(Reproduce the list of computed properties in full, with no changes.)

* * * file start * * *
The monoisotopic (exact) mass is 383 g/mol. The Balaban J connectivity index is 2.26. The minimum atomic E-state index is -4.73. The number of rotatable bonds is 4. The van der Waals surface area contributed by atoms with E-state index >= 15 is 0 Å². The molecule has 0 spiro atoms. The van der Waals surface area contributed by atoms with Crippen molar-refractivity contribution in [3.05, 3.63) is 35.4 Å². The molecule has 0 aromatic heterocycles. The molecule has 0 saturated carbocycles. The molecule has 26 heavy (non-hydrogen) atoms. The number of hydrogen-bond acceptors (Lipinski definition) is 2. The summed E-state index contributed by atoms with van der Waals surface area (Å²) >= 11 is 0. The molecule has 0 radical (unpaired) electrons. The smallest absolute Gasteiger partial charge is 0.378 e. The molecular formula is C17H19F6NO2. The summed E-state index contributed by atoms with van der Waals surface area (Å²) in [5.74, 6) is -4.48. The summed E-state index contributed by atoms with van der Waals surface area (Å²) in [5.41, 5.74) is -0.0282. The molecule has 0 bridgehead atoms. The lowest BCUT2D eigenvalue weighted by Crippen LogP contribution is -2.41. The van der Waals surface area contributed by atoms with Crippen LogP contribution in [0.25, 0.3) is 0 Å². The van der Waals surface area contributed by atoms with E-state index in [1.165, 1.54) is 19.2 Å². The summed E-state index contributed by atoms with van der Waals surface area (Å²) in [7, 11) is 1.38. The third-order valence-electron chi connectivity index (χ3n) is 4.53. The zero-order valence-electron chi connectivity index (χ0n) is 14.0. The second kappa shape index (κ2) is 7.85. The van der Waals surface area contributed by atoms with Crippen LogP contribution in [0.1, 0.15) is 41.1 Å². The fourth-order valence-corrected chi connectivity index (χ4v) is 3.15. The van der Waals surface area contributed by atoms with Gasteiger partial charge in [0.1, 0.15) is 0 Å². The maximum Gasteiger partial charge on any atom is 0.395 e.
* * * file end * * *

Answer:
The monoisotopic (exact) mass is 383 g/mol. The Balaban J connectivity index is 2.26. The minimum atomic E-state index is -4.73. The number of rotatable bonds is 4. The van der Waals surface area contributed by atoms with E-state index >= 15 is 0 Å². The molecule has 0 spiro atoms. The van der Waals surface area contributed by atoms with Crippen molar-refractivity contribution in [3.05, 3.63) is 35.4 Å². The molecule has 0 aromatic heterocycles. The molecule has 0 saturated carbocycles. The molecule has 26 heavy (non-hydrogen) atoms. The number of hydrogen-bond acceptors (Lipinski definition) is 2. The summed E-state index contributed by atoms with van der Waals surface area (Å²) >= 11 is 0. The molecule has 0 radical (unpaired) electrons. The smallest absolute Gasteiger partial charge is 0.378 e. The molecular formula is C17H19F6NO2. The summed E-state index contributed by atoms with van der Waals surface area (Å²) in [5.74, 6) is -4.48. The summed E-state index contributed by atoms with van der Waals surface area (Å²) in [5.41, 5.74) is -0.0282. The molecule has 0 bridgehead atoms. The lowest BCUT2D eigenvalue weighted by Crippen LogP contribution is -2.41. The van der Waals surface area contributed by atoms with Crippen LogP contribution in [0.25, 0.3) is 0 Å². The van der Waals surface area contributed by atoms with E-state index in [1.165, 1.54) is 19.2 Å². The summed E-state index contributed by atoms with van der Waals surface area (Å²) in [7, 11) is 1.38. The third-order valence-electron chi connectivity index (χ3n) is 4.53. The zero-order valence-electron chi connectivity index (χ0n) is 14.0. The second kappa shape index (κ2) is 7.85. The van der Waals surface area contributed by atoms with Crippen LogP contribution in [0.1, 0.15) is 41.1 Å². The fourth-order valence-corrected chi connectivity index (χ4v) is 3.15. The van der Waals surface area contributed by atoms with Gasteiger partial charge in [0.1, 0.15) is 0 Å². The maximum Gasteiger partial charge on any atom is 0.395 e.